Every Premier League club’s most iconic shirt sponsor since 1992
Shirt sponsorship was first pioneered in English football by Coventry City back in 1974 and it’s possible to observe the evolution of society by the companies attaching themselves to top-flight clubs.
We’ve taken a look through the archives and chosen each current Premier League club’s most iconic shirt sponsor since 1992. Any complaints will be forwarded to our junk folder.
Fly Emirates, o2 and Sega were all strong contenders, but we couldn’t ignore JVC.
Adorning Arsenal shirts between 1981 and 1999, the electronics company were the club’s sponsor during three title-winning campaigns – making them the successful in the club’s history.
More importantly, they looked brilliant with block writing as Ian Wright and Dennis Bergkamp banged in the goals during the 90s.
Despite only sponsoring the club for a season, we couldn’t look beyond Muller as Aston Villa’s most iconic sponsor.
Seeing Dwight Yorke strut around in the 1993-94 kit made us really want a yoghurt. Don’t know why.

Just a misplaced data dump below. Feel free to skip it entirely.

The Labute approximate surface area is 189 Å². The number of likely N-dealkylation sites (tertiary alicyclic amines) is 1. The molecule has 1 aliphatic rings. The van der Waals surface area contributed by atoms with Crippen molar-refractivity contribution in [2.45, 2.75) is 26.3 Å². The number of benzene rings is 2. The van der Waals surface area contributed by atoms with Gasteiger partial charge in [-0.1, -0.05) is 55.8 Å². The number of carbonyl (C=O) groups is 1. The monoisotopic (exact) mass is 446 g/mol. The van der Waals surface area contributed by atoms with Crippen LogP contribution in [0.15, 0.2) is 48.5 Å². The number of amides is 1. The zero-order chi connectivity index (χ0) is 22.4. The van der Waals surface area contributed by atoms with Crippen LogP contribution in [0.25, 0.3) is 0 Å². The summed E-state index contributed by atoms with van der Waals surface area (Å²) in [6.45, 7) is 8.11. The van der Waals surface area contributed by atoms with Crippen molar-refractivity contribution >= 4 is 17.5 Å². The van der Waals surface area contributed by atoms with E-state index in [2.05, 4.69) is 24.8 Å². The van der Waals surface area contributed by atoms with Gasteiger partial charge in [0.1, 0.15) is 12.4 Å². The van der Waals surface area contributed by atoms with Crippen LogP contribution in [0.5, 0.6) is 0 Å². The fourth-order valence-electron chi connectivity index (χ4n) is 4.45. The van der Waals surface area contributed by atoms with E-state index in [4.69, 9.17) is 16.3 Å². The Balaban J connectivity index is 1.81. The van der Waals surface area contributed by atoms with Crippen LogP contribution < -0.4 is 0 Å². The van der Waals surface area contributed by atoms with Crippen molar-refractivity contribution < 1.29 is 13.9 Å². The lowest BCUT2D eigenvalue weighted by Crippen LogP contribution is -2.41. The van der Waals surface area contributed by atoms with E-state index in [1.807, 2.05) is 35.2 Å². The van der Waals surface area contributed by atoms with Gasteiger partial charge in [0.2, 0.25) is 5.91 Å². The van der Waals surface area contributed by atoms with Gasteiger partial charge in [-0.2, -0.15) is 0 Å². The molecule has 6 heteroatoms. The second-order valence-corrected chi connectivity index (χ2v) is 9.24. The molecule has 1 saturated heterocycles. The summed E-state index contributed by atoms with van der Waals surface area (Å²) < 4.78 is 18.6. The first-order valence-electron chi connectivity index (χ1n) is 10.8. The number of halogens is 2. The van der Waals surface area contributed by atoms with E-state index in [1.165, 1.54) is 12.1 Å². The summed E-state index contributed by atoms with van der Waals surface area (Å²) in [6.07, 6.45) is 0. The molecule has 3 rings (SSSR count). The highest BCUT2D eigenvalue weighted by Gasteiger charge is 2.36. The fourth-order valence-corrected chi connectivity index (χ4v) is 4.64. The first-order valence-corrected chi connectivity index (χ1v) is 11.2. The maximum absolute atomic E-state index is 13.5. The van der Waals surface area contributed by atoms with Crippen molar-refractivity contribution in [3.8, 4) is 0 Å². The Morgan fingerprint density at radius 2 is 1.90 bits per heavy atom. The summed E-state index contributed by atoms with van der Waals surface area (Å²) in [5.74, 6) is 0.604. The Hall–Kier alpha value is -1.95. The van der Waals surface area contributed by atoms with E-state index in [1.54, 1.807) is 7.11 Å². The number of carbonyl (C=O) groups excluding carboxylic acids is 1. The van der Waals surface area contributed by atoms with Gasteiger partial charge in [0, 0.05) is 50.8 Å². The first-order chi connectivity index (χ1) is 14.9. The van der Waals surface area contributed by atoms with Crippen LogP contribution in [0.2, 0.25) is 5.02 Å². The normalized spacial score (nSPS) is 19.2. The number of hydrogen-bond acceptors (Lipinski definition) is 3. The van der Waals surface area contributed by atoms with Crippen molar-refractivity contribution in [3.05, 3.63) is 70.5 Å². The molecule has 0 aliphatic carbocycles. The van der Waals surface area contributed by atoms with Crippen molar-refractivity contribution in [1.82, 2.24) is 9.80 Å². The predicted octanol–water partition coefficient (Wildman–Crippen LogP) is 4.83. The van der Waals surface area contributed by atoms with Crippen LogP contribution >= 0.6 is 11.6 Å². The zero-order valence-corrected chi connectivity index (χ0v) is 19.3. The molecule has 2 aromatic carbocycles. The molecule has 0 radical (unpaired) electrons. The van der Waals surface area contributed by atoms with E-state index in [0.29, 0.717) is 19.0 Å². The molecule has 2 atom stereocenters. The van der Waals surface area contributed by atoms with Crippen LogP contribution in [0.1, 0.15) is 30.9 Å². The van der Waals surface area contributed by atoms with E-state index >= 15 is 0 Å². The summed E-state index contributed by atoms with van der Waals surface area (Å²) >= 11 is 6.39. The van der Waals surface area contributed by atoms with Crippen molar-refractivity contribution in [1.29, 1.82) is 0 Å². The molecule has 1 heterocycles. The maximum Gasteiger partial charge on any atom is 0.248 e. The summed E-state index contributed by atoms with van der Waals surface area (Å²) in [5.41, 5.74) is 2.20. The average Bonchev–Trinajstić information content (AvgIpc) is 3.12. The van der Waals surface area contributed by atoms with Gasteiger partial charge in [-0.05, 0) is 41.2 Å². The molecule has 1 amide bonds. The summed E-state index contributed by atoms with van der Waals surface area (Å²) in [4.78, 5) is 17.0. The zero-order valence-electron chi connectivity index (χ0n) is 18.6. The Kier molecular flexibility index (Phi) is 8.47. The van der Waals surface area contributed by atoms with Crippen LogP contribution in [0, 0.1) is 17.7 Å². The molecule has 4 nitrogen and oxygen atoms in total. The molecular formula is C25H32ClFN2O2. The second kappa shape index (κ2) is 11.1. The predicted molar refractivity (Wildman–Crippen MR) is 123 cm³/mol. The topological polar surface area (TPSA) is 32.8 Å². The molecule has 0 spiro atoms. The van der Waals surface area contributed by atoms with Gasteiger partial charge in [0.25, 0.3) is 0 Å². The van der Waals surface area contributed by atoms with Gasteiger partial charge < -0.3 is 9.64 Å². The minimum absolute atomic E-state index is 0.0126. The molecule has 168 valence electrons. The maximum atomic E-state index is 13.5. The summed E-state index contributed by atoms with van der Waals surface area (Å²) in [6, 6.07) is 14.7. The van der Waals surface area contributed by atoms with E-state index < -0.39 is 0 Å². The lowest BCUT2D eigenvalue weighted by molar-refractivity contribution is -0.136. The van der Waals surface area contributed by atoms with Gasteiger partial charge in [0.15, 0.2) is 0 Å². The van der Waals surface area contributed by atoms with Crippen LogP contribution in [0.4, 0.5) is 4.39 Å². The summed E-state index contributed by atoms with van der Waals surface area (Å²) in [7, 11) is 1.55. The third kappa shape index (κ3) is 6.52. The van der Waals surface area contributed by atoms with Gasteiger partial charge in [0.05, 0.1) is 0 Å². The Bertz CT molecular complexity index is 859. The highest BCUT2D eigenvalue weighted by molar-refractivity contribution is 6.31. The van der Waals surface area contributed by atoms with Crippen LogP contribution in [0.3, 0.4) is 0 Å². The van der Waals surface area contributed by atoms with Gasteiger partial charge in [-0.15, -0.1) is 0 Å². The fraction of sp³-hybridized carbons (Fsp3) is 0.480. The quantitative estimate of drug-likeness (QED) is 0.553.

Brentford are now in the top flight for the first time since the 1940s, meaning many neutral supporters will be unfamiliar with their kits from yesteryear.
We selected KLM from a fairly long list of sponsors. The Dutch airline saw their logo on the club’s shirts, such as the one worn by Gary Bilssett, between 1984 and 1995, with advertising around the ground advertising their services to aircraft at nearby Heathrow.
Skint Records. Fatboy Slim. The Rockafeller Shank.
Yeah, pretty cool.
Burnley haven’t been blessed with many eye-catching sponsors, so we’ve decided to nominate one of their most long-lasting.
Endsleigh sponsored the club between 1988 and 1998, during which Burnley were generally stuck in the middle tiers of the Football League. The less said about Chris Waddle’s managerial reign the better.
Still, pretty smart.
Another tricky one. Cases could be made for Autoglass, Coors and Fly Emirates, but it was hard to look beyond Samsung.
Associated with the club between 2005 and 2015, the mobile company were the quintessential emblem of Chelsea’s imperial phase and was worn by legends such as John Terry, Frank Lampard and Didier Drogba.
A sponsor that indicated Chelsea were richer and almost certainly better than you. Which they usually were.